IN the past few years, Nepal has established a reputation as somewhat of a trailblazer when it comes to the legal rights of LGBTI people in South Asia.
In 2007, Nepal was the first (and so far only) country in South Asia to decriminalise consensual same-sex relations. The rights of gender-diverse persons have also progressed: a third gender option was recognised in the National Census in 2011, on citizenship cards since 2013 and on passports since August 2015. Like India, Bangladesh and Pakistan, Nepal has a significant community of persons who identify as third gender and whose gender identity incorporates aspects of both masculinity and femininity.
[showads ad=MREC]The most recent advance in LGBTI rights took place in September 2015, when Nepal became the first country in Asia to include protections for LGBTI people in its constitution. The new Constitution of Nepal, which took years to negotiate and was subject to repeated delays, was enacted on September 20. It prohibits the state from discriminating on the basis of “sexual orientation” and “gender” (including in the application of laws). The Nepalese constitution also explicitly provides “gender and sexual minorities” with “the right to employment in state structures and public service on the basis of the principle of inclusion”. This provision, which implements a form of affirmative action for LGBTI people, is unprecedented anywhere in the world.
Moreover, the constitution provides every citizen with the right to be issued citizenship certificates in line with their gender identity, another constitutional provision that is unique globally. This is particularly significant in the Nepalese context. Despite the first citizenship cards with a third gender marker being issued in 2013, the vast majority of gender-diverse people have not actually managed to obtain the new cards. This is partly due to significant bureaucratic hurdles and prejudice by local officials. The inability of gender-diverse persons to have their gender identity reflected on their citizenship cards has resulted in significant barriers, including challenges with voting and accessing public services.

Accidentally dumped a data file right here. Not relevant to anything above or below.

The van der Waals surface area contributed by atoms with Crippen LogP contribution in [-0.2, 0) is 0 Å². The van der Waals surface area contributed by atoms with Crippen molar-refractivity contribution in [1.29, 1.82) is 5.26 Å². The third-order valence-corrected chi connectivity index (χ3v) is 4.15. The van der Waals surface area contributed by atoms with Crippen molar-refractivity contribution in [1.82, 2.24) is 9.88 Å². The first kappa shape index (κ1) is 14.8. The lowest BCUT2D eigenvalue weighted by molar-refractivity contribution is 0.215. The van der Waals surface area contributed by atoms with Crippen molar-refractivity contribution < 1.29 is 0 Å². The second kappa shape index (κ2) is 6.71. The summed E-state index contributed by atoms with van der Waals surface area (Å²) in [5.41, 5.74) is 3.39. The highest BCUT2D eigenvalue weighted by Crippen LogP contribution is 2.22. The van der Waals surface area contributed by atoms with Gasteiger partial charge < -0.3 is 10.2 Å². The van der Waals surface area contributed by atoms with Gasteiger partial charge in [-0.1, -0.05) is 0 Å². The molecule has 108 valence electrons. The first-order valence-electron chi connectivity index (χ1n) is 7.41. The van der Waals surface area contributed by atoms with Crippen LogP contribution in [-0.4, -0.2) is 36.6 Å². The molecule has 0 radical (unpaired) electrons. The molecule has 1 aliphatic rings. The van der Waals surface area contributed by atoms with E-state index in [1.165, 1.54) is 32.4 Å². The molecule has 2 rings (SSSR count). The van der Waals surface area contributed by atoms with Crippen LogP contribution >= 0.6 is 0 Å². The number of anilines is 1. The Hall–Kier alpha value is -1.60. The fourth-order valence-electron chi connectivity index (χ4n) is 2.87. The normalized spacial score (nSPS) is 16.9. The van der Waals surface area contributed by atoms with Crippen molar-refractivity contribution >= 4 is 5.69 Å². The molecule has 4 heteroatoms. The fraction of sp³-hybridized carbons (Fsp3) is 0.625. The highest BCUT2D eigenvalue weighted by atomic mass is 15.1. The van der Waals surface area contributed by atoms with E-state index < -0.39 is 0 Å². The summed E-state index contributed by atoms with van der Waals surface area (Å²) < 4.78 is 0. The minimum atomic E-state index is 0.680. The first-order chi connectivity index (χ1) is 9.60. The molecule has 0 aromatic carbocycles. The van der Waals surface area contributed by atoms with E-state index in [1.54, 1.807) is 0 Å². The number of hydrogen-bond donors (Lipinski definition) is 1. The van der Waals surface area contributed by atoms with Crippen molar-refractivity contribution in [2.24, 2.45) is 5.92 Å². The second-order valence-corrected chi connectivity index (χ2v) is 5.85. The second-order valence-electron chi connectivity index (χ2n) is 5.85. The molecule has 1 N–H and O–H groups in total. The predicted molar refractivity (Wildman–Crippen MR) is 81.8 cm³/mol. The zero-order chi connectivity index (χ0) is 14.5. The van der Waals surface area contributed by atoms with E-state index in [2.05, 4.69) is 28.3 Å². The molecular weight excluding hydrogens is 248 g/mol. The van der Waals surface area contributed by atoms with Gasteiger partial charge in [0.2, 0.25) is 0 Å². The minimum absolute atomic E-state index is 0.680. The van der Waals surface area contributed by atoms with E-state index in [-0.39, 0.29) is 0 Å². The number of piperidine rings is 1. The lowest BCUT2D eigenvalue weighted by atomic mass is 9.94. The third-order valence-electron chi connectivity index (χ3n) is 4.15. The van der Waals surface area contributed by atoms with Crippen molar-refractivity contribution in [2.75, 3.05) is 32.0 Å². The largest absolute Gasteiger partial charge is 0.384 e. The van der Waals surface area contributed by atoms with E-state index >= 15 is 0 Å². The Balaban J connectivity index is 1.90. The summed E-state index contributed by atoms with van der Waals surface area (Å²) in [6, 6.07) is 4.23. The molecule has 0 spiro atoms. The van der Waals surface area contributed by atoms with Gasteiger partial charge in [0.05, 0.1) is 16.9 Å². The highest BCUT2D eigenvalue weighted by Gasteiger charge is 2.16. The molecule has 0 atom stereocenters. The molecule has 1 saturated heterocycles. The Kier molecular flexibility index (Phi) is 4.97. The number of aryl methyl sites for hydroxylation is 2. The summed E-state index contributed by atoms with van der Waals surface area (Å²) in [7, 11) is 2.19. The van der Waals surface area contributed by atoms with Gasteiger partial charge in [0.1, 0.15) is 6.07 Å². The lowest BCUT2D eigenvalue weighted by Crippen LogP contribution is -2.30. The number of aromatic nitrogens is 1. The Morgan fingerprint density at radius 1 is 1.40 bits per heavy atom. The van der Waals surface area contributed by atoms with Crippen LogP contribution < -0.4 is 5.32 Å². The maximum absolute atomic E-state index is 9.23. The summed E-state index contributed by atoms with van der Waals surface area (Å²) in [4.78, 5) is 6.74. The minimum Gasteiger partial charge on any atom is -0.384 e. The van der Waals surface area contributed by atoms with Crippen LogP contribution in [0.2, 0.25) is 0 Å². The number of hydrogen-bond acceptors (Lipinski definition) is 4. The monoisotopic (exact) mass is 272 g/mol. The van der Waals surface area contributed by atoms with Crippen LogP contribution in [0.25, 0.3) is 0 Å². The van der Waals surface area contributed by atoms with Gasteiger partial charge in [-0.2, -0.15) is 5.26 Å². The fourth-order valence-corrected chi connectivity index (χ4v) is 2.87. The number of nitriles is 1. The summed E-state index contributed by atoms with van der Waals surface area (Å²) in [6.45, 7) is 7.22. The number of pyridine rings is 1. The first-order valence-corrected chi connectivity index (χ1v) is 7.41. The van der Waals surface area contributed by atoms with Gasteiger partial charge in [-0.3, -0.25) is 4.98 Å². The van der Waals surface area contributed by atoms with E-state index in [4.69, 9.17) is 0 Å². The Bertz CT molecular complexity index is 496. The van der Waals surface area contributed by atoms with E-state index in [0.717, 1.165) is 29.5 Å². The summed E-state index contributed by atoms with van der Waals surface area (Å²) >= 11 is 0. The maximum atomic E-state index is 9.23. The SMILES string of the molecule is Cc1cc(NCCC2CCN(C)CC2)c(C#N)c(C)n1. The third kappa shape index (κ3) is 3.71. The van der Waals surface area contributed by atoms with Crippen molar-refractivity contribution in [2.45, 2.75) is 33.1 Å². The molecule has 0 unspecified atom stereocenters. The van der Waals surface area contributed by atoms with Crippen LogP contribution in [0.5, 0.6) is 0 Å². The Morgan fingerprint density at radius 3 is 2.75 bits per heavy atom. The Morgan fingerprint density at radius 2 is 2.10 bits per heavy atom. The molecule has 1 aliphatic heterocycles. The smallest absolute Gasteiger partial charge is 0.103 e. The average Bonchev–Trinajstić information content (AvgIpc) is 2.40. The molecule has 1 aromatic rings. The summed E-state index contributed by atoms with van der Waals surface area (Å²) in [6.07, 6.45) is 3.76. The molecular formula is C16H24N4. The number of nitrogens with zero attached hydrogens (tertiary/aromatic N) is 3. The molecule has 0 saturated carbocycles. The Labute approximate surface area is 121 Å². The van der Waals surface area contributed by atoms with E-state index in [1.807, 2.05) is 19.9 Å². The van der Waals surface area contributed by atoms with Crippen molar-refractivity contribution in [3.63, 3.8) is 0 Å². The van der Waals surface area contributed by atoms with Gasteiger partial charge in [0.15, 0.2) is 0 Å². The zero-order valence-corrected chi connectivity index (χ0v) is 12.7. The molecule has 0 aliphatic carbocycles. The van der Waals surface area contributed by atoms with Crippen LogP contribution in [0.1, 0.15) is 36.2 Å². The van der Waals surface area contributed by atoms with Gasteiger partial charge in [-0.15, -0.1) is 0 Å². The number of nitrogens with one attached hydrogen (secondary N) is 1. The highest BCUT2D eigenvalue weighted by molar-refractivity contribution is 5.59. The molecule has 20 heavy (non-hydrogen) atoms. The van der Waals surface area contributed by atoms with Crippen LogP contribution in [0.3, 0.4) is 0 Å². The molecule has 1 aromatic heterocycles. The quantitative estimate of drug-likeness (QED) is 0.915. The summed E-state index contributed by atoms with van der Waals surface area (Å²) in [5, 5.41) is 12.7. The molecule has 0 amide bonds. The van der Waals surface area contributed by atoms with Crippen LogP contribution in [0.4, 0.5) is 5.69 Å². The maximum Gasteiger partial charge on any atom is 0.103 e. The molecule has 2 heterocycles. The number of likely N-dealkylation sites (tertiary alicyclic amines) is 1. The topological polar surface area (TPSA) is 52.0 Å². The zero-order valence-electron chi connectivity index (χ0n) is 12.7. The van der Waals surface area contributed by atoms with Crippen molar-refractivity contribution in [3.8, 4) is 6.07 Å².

Despite its progressive provisions on LGBTI issues, concerns have been raised about other aspects of the constitution, including the fact that it discriminates against women. For example, the constitution allows Nepalese men married to non-Nepalese women to pass citizenship to their children, but does not allow the same for Nepalese women married to non-Nepalese men. The gendered nature of these provisions makes it difficult to foresee how same-sex marriage and parenting would be treated under the country’s constitution.
Nevertheless, Nepalese LGBTI advocates are optimistic. After the new constitution was enacted, the Blue Diamond Society — the largest LGBTI organisation in the country — announced that “it is phenomenal that Nepal is embracing GSM [gender and sexual minority] citizens” and “establishing our identity, rights and representation”. At the same time, the organisation noted that “we are under no illusions to the fact that this is just the beginning of the long road ahead towards full equality, dignity, rights and mainstreaming of GSM communities in Nepal”.